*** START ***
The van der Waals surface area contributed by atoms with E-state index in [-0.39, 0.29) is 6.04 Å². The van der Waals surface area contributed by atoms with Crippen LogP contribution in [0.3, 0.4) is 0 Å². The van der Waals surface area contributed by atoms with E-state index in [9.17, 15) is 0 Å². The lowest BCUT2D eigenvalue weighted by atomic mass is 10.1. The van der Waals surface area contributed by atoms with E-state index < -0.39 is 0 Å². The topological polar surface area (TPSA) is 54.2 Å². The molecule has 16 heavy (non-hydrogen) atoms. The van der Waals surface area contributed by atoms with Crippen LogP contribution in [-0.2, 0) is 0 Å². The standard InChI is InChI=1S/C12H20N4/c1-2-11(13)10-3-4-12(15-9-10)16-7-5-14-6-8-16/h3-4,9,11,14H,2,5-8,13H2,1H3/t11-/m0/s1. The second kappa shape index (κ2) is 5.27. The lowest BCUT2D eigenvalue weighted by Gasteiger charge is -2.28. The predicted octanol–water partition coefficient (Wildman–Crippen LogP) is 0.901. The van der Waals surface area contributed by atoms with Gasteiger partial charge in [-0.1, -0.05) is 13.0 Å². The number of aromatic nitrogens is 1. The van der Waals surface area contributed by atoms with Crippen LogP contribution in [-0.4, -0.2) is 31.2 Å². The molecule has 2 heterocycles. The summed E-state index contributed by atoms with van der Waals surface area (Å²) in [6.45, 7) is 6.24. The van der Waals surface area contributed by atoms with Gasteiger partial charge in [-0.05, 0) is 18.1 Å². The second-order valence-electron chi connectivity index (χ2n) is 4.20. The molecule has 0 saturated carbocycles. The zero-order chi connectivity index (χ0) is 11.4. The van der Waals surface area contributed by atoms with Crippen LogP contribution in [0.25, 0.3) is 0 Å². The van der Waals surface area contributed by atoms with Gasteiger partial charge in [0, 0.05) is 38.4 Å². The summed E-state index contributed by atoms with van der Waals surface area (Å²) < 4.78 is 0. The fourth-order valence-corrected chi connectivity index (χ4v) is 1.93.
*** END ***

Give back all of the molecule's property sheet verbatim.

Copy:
The van der Waals surface area contributed by atoms with E-state index in [-0.39, 0.29) is 6.04 Å². The van der Waals surface area contributed by atoms with Crippen LogP contribution in [0.3, 0.4) is 0 Å². The van der Waals surface area contributed by atoms with E-state index in [9.17, 15) is 0 Å². The lowest BCUT2D eigenvalue weighted by atomic mass is 10.1. The van der Waals surface area contributed by atoms with E-state index < -0.39 is 0 Å². The topological polar surface area (TPSA) is 54.2 Å². The molecule has 16 heavy (non-hydrogen) atoms. The van der Waals surface area contributed by atoms with Crippen LogP contribution in [-0.2, 0) is 0 Å². The standard InChI is InChI=1S/C12H20N4/c1-2-11(13)10-3-4-12(15-9-10)16-7-5-14-6-8-16/h3-4,9,11,14H,2,5-8,13H2,1H3/t11-/m0/s1. The second kappa shape index (κ2) is 5.27. The lowest BCUT2D eigenvalue weighted by Gasteiger charge is -2.28. The predicted octanol–water partition coefficient (Wildman–Crippen LogP) is 0.901. The van der Waals surface area contributed by atoms with Gasteiger partial charge in [-0.1, -0.05) is 13.0 Å². The number of aromatic nitrogens is 1. The van der Waals surface area contributed by atoms with Crippen LogP contribution in [-0.4, -0.2) is 31.2 Å². The molecule has 2 heterocycles. The summed E-state index contributed by atoms with van der Waals surface area (Å²) in [6.45, 7) is 6.24. The van der Waals surface area contributed by atoms with Gasteiger partial charge in [-0.05, 0) is 18.1 Å². The second-order valence-electron chi connectivity index (χ2n) is 4.20. The molecule has 0 saturated carbocycles. The zero-order chi connectivity index (χ0) is 11.4. The van der Waals surface area contributed by atoms with Crippen LogP contribution in [0.25, 0.3) is 0 Å². The van der Waals surface area contributed by atoms with Gasteiger partial charge in [0, 0.05) is 38.4 Å². The summed E-state index contributed by atoms with van der Waals surface area (Å²) < 4.78 is 0. The fourth-order valence-corrected chi connectivity index (χ4v) is 1.93.